How long does it take to become a Career Counselor?
Because of the breadth of the counseling field, it is difficult to give a definitive, comprehensive answer to this question. What can be said is that in the vast majority of counseling disciplines require practitioners to hold a Master’s Degree. This means that the minimum time needed to prepare to enter a professional counselor role is typically between five and six years:
• Bachelor’s Degree – four years • Master’s Degree – one or two years
In addition to this time to be dedicated to a formal education track, most disciplines require some level of clinical experience attained in an internship or voluntary capacity.
What are Career Counselors like?
Based on our pool of users, Counselors tend to be predominately enterprising people. This is a finding that is both expected and encouraging. The professionals entrusted with identifying human challenges and providing support and direction must surely be innovative and enterprising in identifying how to best communicate and engage with their clients.
Should I become a Career Counselor?
American attorney Laura Wasser wrote:
Sometimes, just the act of venting is helpful. Counseling provides a safe haven for precisely that kind of free-ranging release: You can say things in the therapist's office, with the therapist present, that would be incendiary or hurtful in your living room.
It takes a certain, special kind of person to step into the vocation of counselor. And counseling is indeed a vocation. It is more than a job. It is a calling, a bent, an urge – one that is best served by people with these very specific talents:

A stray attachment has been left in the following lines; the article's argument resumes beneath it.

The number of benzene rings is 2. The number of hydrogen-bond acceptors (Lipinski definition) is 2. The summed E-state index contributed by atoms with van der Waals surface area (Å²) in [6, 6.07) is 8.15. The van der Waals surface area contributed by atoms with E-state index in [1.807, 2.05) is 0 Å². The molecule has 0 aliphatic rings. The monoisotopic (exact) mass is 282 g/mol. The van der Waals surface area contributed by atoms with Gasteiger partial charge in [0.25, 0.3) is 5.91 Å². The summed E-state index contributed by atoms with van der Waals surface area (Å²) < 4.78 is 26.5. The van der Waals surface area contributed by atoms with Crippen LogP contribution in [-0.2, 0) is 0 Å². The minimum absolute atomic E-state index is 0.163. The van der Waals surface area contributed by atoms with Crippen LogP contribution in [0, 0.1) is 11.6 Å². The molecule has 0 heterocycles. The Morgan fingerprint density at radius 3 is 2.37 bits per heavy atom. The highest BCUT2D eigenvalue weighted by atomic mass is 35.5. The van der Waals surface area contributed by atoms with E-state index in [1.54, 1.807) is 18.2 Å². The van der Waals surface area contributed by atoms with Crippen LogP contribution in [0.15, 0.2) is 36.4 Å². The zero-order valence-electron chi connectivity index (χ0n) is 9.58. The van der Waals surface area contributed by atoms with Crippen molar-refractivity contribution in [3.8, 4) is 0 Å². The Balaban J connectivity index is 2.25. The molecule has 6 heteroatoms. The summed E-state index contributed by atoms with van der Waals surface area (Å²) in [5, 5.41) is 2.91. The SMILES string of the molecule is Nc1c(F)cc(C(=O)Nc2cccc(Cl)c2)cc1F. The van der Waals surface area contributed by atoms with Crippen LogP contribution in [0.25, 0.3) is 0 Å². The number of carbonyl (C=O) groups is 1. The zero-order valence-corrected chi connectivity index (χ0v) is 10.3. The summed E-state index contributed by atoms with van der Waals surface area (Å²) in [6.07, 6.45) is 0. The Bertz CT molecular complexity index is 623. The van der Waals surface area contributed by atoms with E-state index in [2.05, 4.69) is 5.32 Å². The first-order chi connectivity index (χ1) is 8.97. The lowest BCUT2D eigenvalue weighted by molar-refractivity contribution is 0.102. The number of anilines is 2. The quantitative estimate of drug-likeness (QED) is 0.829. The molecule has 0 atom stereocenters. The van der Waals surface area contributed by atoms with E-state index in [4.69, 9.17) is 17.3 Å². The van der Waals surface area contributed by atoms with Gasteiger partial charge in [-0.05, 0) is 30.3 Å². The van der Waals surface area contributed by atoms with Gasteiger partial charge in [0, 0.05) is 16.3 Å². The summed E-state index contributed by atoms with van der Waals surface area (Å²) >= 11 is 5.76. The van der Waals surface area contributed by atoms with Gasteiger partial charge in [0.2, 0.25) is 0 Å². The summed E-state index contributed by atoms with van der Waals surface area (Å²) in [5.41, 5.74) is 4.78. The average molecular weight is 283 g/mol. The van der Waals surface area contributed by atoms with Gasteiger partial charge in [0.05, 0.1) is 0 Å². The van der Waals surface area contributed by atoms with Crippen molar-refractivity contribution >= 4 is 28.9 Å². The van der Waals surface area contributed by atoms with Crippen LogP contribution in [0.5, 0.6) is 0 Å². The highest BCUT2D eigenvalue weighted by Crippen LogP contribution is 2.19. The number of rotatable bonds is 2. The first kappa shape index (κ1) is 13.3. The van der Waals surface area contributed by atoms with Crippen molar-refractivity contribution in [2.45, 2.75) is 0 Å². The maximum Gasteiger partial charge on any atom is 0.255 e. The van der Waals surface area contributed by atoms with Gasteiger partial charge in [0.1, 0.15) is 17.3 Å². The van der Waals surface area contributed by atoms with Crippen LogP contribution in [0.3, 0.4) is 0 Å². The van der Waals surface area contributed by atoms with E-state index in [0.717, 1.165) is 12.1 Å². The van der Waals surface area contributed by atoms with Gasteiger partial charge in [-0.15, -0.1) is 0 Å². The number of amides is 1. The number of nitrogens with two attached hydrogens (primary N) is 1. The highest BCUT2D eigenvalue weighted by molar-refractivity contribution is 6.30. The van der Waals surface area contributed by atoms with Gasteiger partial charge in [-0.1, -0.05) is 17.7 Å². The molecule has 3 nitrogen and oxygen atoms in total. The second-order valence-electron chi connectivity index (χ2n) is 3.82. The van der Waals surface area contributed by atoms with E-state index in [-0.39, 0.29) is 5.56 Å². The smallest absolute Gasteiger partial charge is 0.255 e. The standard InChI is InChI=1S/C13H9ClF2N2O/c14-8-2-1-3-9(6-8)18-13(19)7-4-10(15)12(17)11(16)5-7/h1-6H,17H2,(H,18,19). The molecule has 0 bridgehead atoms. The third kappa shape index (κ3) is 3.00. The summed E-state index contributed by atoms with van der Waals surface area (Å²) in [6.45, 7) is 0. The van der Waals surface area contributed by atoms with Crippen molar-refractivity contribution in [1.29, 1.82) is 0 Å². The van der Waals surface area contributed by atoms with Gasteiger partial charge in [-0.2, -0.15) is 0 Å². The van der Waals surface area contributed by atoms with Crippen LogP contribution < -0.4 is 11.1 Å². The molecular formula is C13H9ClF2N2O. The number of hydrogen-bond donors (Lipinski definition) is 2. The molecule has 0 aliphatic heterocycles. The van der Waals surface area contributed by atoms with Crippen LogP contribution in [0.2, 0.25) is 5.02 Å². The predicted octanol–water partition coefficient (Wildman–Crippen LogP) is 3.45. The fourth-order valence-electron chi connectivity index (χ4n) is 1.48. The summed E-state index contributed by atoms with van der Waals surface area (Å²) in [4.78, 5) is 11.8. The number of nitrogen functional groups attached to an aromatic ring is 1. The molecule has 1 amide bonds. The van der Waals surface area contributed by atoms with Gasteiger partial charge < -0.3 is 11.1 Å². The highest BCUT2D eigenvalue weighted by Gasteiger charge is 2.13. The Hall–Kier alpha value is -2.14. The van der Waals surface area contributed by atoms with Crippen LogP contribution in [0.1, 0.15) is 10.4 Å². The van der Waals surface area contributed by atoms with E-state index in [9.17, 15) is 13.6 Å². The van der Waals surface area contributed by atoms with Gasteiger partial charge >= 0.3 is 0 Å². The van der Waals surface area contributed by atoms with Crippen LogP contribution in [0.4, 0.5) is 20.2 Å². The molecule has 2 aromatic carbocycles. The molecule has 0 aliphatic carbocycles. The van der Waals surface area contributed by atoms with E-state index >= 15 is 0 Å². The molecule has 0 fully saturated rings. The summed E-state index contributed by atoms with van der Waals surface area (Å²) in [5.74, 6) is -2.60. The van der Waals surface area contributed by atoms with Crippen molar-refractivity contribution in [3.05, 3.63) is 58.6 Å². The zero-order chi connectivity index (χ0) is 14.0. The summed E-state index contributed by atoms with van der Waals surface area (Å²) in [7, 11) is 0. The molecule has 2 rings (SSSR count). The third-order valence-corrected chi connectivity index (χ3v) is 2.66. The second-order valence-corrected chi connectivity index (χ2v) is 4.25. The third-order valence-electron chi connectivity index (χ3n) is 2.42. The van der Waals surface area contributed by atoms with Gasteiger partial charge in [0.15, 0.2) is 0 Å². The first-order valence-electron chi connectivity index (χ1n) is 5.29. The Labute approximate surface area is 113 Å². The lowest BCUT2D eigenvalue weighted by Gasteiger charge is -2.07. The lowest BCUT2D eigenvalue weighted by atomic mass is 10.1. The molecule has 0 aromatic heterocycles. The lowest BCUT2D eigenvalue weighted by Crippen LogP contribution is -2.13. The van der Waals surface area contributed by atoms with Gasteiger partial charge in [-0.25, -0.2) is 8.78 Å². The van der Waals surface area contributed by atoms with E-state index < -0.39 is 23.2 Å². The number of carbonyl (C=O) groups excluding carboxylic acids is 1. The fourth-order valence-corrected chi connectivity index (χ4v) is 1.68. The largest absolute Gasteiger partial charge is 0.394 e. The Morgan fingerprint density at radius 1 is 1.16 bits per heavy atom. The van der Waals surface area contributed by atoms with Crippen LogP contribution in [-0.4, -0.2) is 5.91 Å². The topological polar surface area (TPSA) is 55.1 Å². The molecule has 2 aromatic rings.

Interpersonal skills These skills characterize how you relate to other people in a supportive and positive environment – verbally, with body language, how you listen, how you collaborate, how you empathize, how you inquire, and how you lead.
Communication skills Communication is more than just listening and talking. Authentic communicators practise active listening. They are aware of body language cues like facial expressions and hand motions.
Flexibility Each client’s challenge, struggle, personality, and background are different. Counselors who always take the same approach are doomed to fail. Those who always see an individual and customize their approach are destined to make a significant difference in the life of every one of their clients.
Research skills Counselors who are genuinely committed to their work are curious. They seek out information; the latest data, theories, and summaries; and feedback on specific subjects, issues, behaviors, and disorders. In short, the best counselors are also accomplished researchers.
Critical thinking skills Accomplished counselors think analytically. They are able to compare and contrast treatment options, make inferences, reach conclusions, envision outcomes, and adapt along the way.
Are Career Counselors happy?
Counselors rank highly among careers. Overall they rank in the 87th percentile of careers for satisfaction scores. Please note that this number is derived from the data we have collected from our Sokanu members only.
This high happiness quotient among counselors is a testament to the value, to the simple goodness of the work they do.
Career Counselors are also known as:
Career Guidance Counselor Career Guide Career Exploration Counselor Career Change Counselor Personal Career Development Counselor